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The Green Sheet Online Edition

January 27, 2014 • Issue 14:01:02

Target hack underscores importance of breach reporting

As Target Brands Inc. is finding out – following the high-profile data breach that occurred at its stores over the 2013 holiday shopping season - breaches are embarrassing and expensive. Several class-action lawsuits have been filed against Target to date.

On Jan. 7, 2013, a class action was filed in the U.S. District Court for the District of Oregon at Portland. Among the suit's claims is that security investigator Brian Krebs reported on the 40 million bankcard compromise before Target notified its customers of the breach.

On Jan. 10, Target raised the number of affected customers to 70 million, and Neiman Marcus admitted it, too, had experienced a data breach but did not disclose the number of affected customers. At the same time, media reports indicated certain outlet mall retailers also experienced breaches, but the stores were not named.

It will be a long, costly process for Target and other retailers to ensure that further breaches do not occur and to reassure a jittery public about shopping at affected stores. Forensic investigations must pinpoint the sources of breaches and security vulnerabilities must be remedied.

Ross Federgreen, founder of data security firm CSR, pointed to data breach reporting as another process that can cost compromised retailers a minimum of $10,000. By law, businesses must submit breach notifications to federal, state, local and sometimes international agencies. Following a breach, one of CSR's clients had to submit 60 reports. "That's highly atypical," Federgreen said, adding that three to five reports per incident is typically required.

According to Federgreen, larger businesses are more diligent in reporting breaches than smaller ones. "The vast majority of small and middle-sized companies: one, may not even know that breaches have taken place; and two, many times they sweep them under the carpet," he said.

The consequences of not reporting breaches can be drastic, with "very serious dollars" assessed in penalties, Federgreen noted. Additional damages include class-action lawsuits, years of federal oversight, civil and possibly criminal prosecution, not to mention reputational damage and loss of sales, he said.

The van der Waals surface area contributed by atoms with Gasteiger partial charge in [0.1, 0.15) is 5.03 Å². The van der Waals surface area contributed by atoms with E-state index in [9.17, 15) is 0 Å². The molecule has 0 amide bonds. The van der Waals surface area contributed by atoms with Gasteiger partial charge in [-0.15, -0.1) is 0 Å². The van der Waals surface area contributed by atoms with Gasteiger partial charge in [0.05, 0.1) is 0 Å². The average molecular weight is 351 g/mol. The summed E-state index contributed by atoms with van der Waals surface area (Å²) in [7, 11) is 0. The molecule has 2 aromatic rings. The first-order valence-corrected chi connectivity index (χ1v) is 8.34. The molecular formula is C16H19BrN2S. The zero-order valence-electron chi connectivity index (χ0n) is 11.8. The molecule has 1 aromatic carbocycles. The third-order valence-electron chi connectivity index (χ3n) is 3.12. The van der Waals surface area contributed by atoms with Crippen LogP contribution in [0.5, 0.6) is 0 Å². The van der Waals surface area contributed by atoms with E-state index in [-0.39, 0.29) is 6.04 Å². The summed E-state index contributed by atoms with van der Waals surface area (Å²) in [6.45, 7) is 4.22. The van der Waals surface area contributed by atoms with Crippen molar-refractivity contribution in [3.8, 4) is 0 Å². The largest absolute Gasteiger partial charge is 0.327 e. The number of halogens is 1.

Toolkit patented

On Jan. 7, 2013, CSR reported that the U.S. Patent & Trademark Office issued CSR a patent for the CSR Breach Reporting Toolkit. Federgreen said the toolkit is an automated service that manages and expedites the reporting process for small and midsize businesses.

"All of these entities that have, or suspect breaches, have significant reporting requirements in a very short time window," Federgreen said. "And it's literally impossible for small and middle, and frankly for large companies, to do it without the aid of large battalions of folks."

While large companies can afford to have breach response teams, smaller businesses don't have that luxury. "The vast majority of companies simply cannot, and they are subject to breaches, if not more of them," Federgreen said. He added that the extension of breach reporting requirements into the realm of suspected breaches only adds to the complexity because "nobody, including the courts, has a uniform definition of what that threshold of suspect really means."

Medical data, ACH vulnerabilities

Federgreen also noted that only 4 to 7 percent of breaches are bankcard related, while over 90 percent of hacks target other types of personally identifiable information, such as Social Security and driver's license numbers, dates of birth and health records.

Medical fraud is the most prevalent form, according to Federgreen, with fraudsters stealing Medicare numbers and collateral data that result in the theft of billions of dollars annually. Compared with the electronic payment processing infrastructure, medical information networks are not as secure, he said.

One weak point in electronic payments is in the area of automated clearing house (ACH) transactions, such as check payments. Federgreen said banks' ACH networks are secure if not infallible, and the danger lies in security vulnerabilities of ACH payment originators.

For instance, when a consumer sets up a recurring monthly payment at a check cashing business, the check casher puts the consumer's bank routing and account number on file before submitting the debit request to the bank. According to Federgreen, that ACH transaction and routing information is often not stored by the originator in a secure database, making it easy to hack, which gives fraudsters ready access to bank accounts. end of article

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